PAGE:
Such words were pompous. They were not, however, entirely delusional. Writers and artists did indeed have an extraordinarily prestigious and important place in French society, and their actions mattered for the country’s self-image in a way that the actions of businessmen, say, did not. (Not surprisingly, the sordid story of French business under the occupation has received far less attention than the story of French culture.) Despite Riding’s title, illustrated on the cover by a photograph of music-hall dancers, everyone knew that cultural life in occupied France amounted to much more than a “show.”
For Riding, as for most previous writers on the topic, the prestige of French culture matters above all because of the moral burden it imposed: we are back to Vichy as morality play. “The real question, then,” he writes, “was not if but how these influential voices exercised their power.” And while not as sharp in his verdicts as some of his predecessors, Riding ends up taking a critical tone throughout most of the book, highlighting his subjects’ least admirable behavior. Most of them did behave less than gloriously. There was the actor Maurice Chevalier, who gave the Nazis a propaganda coup by performing in Germany, and who, in Paris, ostentatiously got onto the Métro so as to share Parisians’ burdens but rode just five stops and then returned to his chauffeured car. There was Coco Chanel, who took a German lover and schemed to regain control over her company from the Jewish family that had taken a majority interest in the 1920s. And there were Guitry and Jean Cocteau, who happily socialized and cooperated with the Germans. Cocteau even wrote a fatuous essay that compared Hitler’s tame sculptor Breker to Michelangelo. Riding also traces the expertly serpentine strategies followed by Sartre as he struggled to remain free of the taint of collaboration while still promoting his career and keeping his skin intact. Riding criticizes Sartre for the “simplistic” and “romanticized” position, expressed in a later interview, that “every French person had the free choice to be part of the resistance, in their heads anyway, even if they actually did nothing, or to be an enemy.”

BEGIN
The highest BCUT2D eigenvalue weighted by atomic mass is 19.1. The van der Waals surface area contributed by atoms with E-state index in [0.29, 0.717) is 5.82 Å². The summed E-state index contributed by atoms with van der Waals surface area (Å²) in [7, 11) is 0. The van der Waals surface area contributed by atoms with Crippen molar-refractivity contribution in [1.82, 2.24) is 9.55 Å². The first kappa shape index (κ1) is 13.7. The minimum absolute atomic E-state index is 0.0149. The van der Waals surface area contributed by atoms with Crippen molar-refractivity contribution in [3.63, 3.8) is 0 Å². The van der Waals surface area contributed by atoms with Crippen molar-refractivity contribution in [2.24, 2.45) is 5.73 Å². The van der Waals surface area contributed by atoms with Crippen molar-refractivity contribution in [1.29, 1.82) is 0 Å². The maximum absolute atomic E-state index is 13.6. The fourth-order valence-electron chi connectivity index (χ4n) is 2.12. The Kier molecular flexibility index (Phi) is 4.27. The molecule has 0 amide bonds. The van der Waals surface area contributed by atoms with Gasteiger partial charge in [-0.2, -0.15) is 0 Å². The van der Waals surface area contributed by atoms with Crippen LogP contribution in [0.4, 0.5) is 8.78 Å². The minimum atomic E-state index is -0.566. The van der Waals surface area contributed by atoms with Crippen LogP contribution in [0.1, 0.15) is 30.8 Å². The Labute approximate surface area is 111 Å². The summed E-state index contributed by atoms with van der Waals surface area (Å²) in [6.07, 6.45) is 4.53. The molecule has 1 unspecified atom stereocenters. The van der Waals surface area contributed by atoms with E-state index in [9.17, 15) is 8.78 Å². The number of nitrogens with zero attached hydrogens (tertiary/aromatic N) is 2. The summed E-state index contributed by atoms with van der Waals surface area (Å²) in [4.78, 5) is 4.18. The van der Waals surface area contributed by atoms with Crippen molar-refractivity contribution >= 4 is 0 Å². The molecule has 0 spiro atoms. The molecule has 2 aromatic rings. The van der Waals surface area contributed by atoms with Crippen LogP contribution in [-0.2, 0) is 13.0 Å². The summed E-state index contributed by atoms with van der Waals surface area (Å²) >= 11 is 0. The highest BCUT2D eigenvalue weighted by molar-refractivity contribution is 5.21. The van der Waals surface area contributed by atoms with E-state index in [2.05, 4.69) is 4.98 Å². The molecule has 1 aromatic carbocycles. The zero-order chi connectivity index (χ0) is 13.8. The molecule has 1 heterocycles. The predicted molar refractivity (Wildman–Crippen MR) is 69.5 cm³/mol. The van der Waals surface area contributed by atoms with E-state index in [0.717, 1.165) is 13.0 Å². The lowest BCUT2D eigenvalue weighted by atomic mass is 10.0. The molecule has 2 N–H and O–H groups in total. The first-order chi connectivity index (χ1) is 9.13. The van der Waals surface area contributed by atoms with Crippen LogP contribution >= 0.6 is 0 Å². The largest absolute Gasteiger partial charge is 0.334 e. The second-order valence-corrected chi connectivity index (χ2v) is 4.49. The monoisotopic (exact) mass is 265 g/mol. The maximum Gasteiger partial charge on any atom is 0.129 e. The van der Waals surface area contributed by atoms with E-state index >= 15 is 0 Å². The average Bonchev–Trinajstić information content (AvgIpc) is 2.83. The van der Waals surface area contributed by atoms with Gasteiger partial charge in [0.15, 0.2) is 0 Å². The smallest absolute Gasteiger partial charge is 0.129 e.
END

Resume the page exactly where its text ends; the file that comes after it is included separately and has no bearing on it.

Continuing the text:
Yet Riding ends up making some fairly broad and simple judgments himself. The judgments are certainly defensible. But in the end it is hardly surprising that France’s cultural elite behaved as they did. After the twentieth century, no one should still need to be disabused of the notion that artists and intellectuals are moral exemplars. Sartre, in one of his more introspective moments, remarked after the war (in contradiction to the passage that Riding cites) that “the whole country both resisted and collaborated. Everything we did was equivocal; we never quite knew whether we were doing right or wrong; a subtle poison corrupted even our best actions.” Like Sartre’s other musings on the war, this one is self-serving—and also insulting about the genuine heroes of the Resistance, such as Marc Bloch. Still, it points to the obvious fact that most French artists and intellectuals operated throughout the war in a fog of fear and confusion, and were guided mostly by self-interest.
The more interesting question is the way their story relates to the overall history of the war and the occupation. Here, unfortunately, Riding falls back on a cliché: “Probably no other country better illustrates the perils assumed by a population that is educated to revere theories: it becomes fertile ground for extremism.” Familiar and comforting as the idea will be to an American audience, it gets the story almost entirely wrong. To state the obvious but often overlooked point: the French Third Republic, undermined though it was by the ideological struggles of the 1930s, did not fall victim to French extremism. It fell victim to German extremism. In fact, throughout modern times, for all the attraction of French intellectuals to the ideological extremes, French politics have been defined just as much by competing attempts to occupy the ideological center. The French historian Pierre Serna has keenly observed that in fact, since the end of the French revolutionary terror, nearly every single French regime has tried to position itself as a centrist one, representing order and security against ideological passion. The largest exception is the regime brought to power not by the French themselves, but by an alien invader: Vichy. It was Germany, Italy, and the Soviet Union—and not France—that proved “fertile ground for extremism.”